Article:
Are magazine rankings for colleges very useful?
By JOAN FRANKLIN
Mercer Island Reporter Columnist
May 2, 2012 · 9:47 AM
Question: How important are the college rankings in magazines such as US News and World Report?
Answer: I recently worked with a student who summarily dismissed a college I recommended that he consider based solely on how that college was ranked on the latest US News and World Report list of best colleges. When I asked him if he understood the methodology behind the ranking, he seemed confused.
Few students or parents, for that matter, delve beyond the numbers to examine the formulas used to tally the scores behind the ranking.
Jeff Brenzel, dean of admissions at Yale University, admonishes students to look beyond college ranking since he feels that this “one-size-fits-all” approach is not appropriate when comparing colleges. He states that the characteristics that go into the rankings have little to do with what will be important in the student’s educational experience.
US News and World Report bases up to 25 percent of their total scores on subjective evaluations made by administrators. College presidents, provosts and deans of various institutions are asked to rank other colleges and universities across the country, even though they may not be familiar with the institution in question.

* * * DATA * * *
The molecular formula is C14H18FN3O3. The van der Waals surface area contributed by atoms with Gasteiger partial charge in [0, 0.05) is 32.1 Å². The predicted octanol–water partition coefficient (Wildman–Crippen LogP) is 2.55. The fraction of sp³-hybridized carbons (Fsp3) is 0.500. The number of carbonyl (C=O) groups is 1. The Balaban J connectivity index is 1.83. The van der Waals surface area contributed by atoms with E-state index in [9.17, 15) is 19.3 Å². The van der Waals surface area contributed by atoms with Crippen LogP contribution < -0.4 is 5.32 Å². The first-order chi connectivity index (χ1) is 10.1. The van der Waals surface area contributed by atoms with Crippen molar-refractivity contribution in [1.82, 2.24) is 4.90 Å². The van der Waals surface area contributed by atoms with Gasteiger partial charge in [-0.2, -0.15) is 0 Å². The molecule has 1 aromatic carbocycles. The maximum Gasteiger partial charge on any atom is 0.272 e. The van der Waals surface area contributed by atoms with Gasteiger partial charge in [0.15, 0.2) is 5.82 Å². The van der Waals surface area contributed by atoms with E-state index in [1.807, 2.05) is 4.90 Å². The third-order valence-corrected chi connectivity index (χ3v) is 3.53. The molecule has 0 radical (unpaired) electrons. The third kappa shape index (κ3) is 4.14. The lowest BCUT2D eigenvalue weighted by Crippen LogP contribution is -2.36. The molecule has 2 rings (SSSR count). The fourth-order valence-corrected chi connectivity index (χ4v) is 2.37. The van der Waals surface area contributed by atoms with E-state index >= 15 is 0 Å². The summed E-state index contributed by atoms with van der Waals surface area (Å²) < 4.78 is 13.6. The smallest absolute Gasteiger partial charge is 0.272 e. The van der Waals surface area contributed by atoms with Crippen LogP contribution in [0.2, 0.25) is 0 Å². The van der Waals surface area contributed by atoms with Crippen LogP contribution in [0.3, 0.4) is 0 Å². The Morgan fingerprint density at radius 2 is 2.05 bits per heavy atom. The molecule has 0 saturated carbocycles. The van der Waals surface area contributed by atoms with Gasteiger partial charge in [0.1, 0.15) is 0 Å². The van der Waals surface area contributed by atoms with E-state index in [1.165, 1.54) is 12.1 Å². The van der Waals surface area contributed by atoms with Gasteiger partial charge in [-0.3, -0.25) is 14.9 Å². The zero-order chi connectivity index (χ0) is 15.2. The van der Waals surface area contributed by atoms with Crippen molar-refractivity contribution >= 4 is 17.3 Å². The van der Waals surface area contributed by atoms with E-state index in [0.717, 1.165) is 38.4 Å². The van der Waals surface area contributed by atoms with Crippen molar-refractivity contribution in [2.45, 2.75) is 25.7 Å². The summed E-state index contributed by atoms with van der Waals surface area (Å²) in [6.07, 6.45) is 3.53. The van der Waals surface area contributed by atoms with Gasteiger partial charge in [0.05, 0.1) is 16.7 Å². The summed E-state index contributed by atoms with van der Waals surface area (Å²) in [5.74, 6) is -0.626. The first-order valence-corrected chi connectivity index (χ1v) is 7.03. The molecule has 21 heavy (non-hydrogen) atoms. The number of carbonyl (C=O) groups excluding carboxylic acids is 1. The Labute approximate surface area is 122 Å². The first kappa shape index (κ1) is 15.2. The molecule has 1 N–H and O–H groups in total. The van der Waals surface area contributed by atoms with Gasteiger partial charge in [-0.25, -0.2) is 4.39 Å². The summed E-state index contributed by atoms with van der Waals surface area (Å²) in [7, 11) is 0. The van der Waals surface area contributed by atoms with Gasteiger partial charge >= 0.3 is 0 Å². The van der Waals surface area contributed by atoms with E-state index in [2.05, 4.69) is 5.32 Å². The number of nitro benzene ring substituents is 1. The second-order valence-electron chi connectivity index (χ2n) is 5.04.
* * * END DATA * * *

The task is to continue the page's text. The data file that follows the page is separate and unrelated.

Other factors that ratings take into account include professors’ salaries, the college endowment and alumni giving rate. Consequently, colleges are being ranked by their reputation and resources rather than student outcome. It is no wonder that ivy league schools such as Harvard, Princeton and Yale are consistently ranked in the top tier.
Forbes magazine has also joined in the ranking game, but places a large emphasis on using Ratemyprofessor.com and the number of alumni who are listed in Who’s Who in America.
One such example that highlighted the fallacy of college rankings was noting that Forbes had ranked Dartmouth as number 30. Had I not known that this particular school does not use Ratemyprofessor.com, I might have accepted this score on face value and not have taken the time to learn that it is considered number one in the Ivy League for student teaching and study abroad opportunities.
I do think that ratings have a place as students conduct their college search. I appreciate knowing the median SAT scores of accepted students as well as the student retention rate. Having a clearer picture of the school’s selectivity certainly can help students more accurately assess their chances of being accepted.
College rankings may also be one way to lead students to consider schools they might not have heard of or previously considered. I advise any prospective student to take the rankings with a large grain of salt and use them as a great starting point before delving into the academic offerings, the intellectual and social climate, and the access to faculty, research and study abroad opportunities for each school on your list.
Contact Mercer Island Reporter Columnist Joan Franklin at firstname.lastname@example.org or (206) 232-5626.